Working with Uncle Robert has its advantages. The work is good for quick minds and quick fingers.
One dismal day, you’re setting type for the latest article: Messrs MacDonald, Brown, and Cartier are off to Charlottetown to discuss joining the colonies together.
“Goodness,” Uncle Robert says, startling you. “It’s raining cats and dogs out there. Is there anything worse?”
“Certainly, Uncle,” you reply. “Hailing carriages.”
“Hugh, be serious.” Uncle Robert hesitates. “I know there’s been rumblings around the shop. Most of your friends support the nine-hour workday, don’t they?”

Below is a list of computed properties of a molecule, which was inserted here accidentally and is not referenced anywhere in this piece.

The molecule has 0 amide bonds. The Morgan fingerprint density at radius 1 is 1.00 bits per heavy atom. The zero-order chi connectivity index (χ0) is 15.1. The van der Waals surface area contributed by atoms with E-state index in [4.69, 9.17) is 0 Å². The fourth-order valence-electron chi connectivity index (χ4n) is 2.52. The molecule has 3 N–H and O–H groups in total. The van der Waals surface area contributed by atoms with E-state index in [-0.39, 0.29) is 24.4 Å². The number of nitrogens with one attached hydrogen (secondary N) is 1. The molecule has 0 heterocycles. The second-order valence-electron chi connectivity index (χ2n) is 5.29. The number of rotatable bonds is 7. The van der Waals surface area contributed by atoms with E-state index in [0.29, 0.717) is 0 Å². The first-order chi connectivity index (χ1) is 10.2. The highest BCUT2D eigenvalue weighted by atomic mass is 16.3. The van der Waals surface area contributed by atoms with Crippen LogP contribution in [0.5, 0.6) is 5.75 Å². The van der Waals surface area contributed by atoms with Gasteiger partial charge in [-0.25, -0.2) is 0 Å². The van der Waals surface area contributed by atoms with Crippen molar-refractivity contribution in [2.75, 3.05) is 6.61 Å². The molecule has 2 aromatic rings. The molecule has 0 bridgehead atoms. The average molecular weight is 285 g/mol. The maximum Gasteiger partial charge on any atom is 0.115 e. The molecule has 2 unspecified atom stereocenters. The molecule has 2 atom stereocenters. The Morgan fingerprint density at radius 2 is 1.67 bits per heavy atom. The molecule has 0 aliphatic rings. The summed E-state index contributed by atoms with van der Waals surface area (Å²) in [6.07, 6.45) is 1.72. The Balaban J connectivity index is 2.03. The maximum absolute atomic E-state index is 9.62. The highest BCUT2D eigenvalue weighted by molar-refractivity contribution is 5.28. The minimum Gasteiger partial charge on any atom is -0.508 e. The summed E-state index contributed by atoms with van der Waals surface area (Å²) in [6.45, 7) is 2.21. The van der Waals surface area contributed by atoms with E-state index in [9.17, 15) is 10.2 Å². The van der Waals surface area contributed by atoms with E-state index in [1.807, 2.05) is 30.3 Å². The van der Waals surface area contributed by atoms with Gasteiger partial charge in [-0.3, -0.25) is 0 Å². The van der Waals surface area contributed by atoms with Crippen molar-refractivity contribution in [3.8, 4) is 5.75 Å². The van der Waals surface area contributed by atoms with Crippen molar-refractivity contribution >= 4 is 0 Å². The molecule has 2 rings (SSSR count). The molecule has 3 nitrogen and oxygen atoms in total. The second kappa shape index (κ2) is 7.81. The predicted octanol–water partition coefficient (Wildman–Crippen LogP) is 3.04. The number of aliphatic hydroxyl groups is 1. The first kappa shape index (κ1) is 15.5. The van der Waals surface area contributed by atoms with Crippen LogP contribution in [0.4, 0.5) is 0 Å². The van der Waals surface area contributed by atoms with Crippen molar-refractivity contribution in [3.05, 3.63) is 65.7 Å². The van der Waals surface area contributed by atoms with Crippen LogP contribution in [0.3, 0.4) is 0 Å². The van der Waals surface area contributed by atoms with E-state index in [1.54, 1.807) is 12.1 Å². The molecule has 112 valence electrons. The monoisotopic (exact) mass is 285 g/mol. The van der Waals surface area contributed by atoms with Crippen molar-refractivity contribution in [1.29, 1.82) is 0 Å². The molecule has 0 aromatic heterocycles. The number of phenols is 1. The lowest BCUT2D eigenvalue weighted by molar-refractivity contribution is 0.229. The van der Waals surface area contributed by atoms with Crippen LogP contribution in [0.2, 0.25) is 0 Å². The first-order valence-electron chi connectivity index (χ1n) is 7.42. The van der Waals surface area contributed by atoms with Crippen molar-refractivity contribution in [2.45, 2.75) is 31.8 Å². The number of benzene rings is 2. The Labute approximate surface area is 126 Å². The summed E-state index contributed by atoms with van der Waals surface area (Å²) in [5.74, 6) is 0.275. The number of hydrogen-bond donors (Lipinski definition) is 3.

You shrug. Your friend John has been very vocal about it.
“This is good, honest work, Hugh. They’re being selfish.” Uncle Robert pauses. “What do you think about it?”
How should you answer? “I —”
“Because I can tell you, I only employ sensible workers. If you don’t agree with that, I think you should look for a job elsewhere.”
A steady job would be nice, after all this time. But you don’t think it’s fair to work longer than nine hours a day.
Do you stay quiet and keep your job? Or stand up for workers’ rights and leave Uncle Robert’s newspaper?